Shortening is used for Chicago style deep-dish pizzas while oil is used for Pizza Hut style pizzas. The biggest benefit to using a solid fat in the pan such as margarine, butter, shortening (Crisco/Butter Flavored Crisco, my personal favorite too) is that the dough really clings to the stuff making it a snap to pull the dough up the sides of the pan without the need to continually chase the dough pulling it back up after it slides back down into the bottom of the pan. Texturally, oil in the pan gives the finished crust an oily/fried appearance and feel while the solid fats impart a dry appearance to the crust , much like what we normally see on the sides and bottom of a loaf of store bought white pan bread. To apply the solid fat to the pan you can either brush or wipe it in using a paper towel or you can melt it and brush it in for a more uniform application. In a commercial setting we almost always melt or at least soften the fat and then brush it into the pans, but when I make deep-dish pizzas at home I always apply it right from the can using a piece of paper towel to wipe it around in the pan, makes clean up a little easier, just toss the paper towel in the trash, no need to wash the fat out of a pastry brush.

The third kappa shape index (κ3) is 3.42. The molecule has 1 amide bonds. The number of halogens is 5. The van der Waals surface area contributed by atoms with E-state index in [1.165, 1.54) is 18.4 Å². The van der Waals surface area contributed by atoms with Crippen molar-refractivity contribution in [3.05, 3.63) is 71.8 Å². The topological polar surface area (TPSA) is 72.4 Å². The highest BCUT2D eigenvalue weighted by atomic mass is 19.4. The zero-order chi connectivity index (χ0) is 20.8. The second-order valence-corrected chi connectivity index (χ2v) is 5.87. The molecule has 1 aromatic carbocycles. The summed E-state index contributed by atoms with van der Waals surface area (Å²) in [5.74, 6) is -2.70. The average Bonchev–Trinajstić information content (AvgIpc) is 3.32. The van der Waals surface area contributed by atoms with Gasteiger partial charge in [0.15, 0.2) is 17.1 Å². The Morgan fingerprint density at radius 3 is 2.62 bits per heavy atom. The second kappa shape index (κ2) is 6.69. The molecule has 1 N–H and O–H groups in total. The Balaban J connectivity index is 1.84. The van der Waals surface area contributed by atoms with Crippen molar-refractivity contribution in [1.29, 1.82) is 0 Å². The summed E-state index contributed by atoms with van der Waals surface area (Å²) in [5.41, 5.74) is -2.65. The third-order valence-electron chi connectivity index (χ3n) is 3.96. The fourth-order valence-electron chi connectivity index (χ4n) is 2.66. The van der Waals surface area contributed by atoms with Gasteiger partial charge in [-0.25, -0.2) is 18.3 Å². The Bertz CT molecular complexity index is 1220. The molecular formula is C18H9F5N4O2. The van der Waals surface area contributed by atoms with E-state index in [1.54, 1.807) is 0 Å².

By the way, that is one VERY GOOD looking pizza!
Tom Lehmann/The Dough Doctor